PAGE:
On Saturday I got a puppy!
She is a Bernese Mountain Dog, so she won’t be small for long.
I have been trying to get a dog for a long time, but Bernese Mountain Dogs are quite rare here in the UK so it has taken me a while to find one.
Her name is Ayla (after the central character in Clan of the Cave Bear, one of my favourite books). She is very quick to learn, but doesn’t like being on her own so I’m having sleepless nights at the moment.
Is there anything that is better in life than having a new puppy? They give us so much love right from the start, and there is so much affection in their sweet little faces. From the start we become so attached to them, and are looking forward to a long and healthy life with them at our side. With so much affection between our puppies and us it is not surprising that you would want to take the best care of your new furry friend as possible, and that would include looking for the best dog food for puppies that is out there. You can also find out more from here.
There is almost no end to the choices that we have when choosing the dog food for puppies that we will feed our new pet. The stores are usually full of isles upon isles of choices, each of them in a colorful package that happily lists all of the benefits of that food to your puppy. The problem is that those dog food companies are not actually concerned with the health and welfare of your new puppy, they are concerned about making money and keeping their stockholders happy. Here is the real truth behind the dog food for puppies that you find on the shelves.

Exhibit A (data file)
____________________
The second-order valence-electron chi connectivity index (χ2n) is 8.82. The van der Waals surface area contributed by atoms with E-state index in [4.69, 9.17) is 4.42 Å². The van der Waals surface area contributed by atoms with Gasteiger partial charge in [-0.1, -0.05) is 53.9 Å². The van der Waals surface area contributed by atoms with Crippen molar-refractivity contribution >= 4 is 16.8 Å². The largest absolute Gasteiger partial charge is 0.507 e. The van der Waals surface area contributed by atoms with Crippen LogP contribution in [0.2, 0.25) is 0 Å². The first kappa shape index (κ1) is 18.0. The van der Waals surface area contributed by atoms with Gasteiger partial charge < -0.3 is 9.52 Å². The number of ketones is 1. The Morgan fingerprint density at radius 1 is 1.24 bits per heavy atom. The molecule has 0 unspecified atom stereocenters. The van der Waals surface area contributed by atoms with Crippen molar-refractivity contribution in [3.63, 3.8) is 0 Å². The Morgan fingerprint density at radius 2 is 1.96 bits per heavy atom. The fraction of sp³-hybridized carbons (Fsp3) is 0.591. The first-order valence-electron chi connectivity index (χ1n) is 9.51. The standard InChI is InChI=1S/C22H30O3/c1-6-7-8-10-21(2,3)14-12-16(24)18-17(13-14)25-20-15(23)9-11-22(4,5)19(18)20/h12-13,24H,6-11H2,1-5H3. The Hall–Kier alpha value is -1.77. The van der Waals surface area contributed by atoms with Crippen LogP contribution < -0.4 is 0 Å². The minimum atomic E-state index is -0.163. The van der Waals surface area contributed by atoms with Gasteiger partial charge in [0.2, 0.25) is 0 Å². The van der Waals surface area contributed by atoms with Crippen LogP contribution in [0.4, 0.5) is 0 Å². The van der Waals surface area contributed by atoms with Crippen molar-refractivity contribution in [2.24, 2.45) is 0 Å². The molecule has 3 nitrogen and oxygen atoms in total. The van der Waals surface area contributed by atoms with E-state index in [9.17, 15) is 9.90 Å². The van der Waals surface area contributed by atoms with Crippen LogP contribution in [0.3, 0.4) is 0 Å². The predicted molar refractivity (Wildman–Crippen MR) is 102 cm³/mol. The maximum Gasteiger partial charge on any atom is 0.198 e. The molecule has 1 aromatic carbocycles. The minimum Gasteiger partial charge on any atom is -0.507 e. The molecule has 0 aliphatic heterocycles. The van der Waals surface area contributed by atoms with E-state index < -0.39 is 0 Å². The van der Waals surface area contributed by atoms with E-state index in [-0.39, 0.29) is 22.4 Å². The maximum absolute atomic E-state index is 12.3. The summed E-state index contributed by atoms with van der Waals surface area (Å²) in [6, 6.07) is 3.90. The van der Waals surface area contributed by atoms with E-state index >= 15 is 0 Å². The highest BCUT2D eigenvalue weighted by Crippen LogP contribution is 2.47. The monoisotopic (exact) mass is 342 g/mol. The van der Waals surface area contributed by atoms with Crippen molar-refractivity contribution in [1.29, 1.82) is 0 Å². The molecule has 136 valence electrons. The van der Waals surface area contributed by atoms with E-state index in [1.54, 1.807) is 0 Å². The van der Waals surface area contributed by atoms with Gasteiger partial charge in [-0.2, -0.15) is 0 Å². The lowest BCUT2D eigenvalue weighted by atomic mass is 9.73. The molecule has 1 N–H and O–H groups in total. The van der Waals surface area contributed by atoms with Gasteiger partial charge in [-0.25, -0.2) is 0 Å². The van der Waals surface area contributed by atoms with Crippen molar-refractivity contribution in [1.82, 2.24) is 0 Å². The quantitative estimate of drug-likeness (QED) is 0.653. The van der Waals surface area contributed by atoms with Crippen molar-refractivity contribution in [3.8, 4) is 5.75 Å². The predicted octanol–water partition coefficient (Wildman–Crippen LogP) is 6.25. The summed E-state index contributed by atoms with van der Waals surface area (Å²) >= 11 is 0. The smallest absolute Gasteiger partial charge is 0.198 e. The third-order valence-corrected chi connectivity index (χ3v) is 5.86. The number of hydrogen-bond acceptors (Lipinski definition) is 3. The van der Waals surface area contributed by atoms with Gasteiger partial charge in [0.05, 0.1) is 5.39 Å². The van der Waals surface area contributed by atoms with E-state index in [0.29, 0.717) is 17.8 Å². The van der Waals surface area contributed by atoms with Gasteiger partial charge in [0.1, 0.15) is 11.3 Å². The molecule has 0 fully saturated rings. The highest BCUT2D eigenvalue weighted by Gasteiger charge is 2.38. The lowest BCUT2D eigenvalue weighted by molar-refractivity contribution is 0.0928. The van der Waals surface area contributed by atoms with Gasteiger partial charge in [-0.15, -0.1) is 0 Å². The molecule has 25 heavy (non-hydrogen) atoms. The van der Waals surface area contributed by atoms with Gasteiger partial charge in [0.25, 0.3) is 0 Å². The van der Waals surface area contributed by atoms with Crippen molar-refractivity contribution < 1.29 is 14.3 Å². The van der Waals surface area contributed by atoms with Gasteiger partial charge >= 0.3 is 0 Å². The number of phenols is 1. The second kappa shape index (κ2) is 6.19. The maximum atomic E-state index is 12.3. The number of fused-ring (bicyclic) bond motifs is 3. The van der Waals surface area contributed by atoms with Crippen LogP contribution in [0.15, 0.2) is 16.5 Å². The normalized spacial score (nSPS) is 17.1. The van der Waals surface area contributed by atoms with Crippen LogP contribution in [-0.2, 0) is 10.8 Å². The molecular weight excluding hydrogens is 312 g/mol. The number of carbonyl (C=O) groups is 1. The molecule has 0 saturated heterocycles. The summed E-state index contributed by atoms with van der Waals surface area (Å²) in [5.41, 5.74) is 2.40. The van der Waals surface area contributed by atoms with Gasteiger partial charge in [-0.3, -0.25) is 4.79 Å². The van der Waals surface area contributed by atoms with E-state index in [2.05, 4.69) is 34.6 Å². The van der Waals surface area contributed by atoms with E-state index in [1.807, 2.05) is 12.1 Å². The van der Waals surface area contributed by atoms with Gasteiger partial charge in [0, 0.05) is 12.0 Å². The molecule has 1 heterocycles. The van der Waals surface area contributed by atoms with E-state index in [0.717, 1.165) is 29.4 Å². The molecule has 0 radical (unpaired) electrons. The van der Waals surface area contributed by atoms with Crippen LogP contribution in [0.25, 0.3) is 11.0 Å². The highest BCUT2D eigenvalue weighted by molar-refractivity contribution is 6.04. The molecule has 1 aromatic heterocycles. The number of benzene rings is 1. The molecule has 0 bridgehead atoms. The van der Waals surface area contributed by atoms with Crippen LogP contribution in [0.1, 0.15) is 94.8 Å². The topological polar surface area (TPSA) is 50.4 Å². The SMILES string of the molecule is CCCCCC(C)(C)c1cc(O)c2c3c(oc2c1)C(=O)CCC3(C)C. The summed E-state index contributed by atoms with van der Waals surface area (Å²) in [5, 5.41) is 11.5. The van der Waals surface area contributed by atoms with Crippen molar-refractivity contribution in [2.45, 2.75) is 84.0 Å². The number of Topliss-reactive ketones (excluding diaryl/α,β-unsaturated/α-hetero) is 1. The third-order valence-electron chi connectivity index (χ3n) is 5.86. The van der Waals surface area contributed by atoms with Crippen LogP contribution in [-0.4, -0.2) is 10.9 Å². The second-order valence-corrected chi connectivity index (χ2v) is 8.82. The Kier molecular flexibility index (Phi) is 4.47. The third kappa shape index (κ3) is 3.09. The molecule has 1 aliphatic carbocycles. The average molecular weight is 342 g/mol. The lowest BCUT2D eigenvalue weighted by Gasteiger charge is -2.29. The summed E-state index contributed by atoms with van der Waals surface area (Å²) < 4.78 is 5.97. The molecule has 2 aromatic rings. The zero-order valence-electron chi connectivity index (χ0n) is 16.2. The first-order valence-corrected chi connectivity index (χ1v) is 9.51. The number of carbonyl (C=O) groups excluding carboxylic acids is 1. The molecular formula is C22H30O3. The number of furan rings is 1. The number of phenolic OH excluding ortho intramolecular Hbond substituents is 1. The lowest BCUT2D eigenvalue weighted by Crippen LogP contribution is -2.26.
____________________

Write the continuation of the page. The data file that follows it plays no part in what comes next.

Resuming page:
Dog food is not regulated the same way that people food is regulated. For example, if you see on the package that it says chemical free, or no chemicals added it actually is telling you that there were no chemicals added to the puppy food after it entered the processing plant. Before it got there it could be hormone ingested and chemical laden and they do not need to disclose that. Add to that problem the fact that most dog food companies use byproducts that include road kill and diseased carcasses and the bodies of euthanized animals that are brought from the shelters, many times thrown into the mix with collars, tags and even the plastic bags that they are kept in.